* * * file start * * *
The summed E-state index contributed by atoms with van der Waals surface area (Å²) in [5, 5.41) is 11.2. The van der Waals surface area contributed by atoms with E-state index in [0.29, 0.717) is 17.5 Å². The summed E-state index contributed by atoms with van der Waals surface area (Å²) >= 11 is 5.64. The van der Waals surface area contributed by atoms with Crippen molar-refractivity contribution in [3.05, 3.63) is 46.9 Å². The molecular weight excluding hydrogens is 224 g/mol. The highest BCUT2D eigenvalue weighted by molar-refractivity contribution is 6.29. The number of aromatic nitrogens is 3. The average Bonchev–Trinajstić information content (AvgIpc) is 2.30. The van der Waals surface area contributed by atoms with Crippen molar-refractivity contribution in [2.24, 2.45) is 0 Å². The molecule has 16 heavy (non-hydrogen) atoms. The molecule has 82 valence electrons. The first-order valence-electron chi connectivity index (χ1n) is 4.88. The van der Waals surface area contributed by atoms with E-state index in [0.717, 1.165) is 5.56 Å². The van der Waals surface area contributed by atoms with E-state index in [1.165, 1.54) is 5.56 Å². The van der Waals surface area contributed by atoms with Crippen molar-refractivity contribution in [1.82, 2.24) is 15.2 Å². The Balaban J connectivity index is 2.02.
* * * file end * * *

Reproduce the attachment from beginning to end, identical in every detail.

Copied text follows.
The summed E-state index contributed by atoms with van der Waals surface area (Å²) in [5, 5.41) is 11.2. The van der Waals surface area contributed by atoms with E-state index in [0.29, 0.717) is 17.5 Å². The summed E-state index contributed by atoms with van der Waals surface area (Å²) >= 11 is 5.64. The van der Waals surface area contributed by atoms with Crippen molar-refractivity contribution in [3.05, 3.63) is 46.9 Å². The molecular weight excluding hydrogens is 224 g/mol. The highest BCUT2D eigenvalue weighted by molar-refractivity contribution is 6.29. The number of aromatic nitrogens is 3. The average Bonchev–Trinajstić information content (AvgIpc) is 2.30. The van der Waals surface area contributed by atoms with Crippen molar-refractivity contribution in [2.24, 2.45) is 0 Å². The molecule has 16 heavy (non-hydrogen) atoms. The molecule has 82 valence electrons. The first-order valence-electron chi connectivity index (χ1n) is 4.88. The van der Waals surface area contributed by atoms with E-state index in [0.717, 1.165) is 5.56 Å². The van der Waals surface area contributed by atoms with E-state index in [1.165, 1.54) is 5.56 Å². The van der Waals surface area contributed by atoms with Crippen molar-refractivity contribution in [1.82, 2.24) is 15.2 Å². The Balaban J connectivity index is 2.02.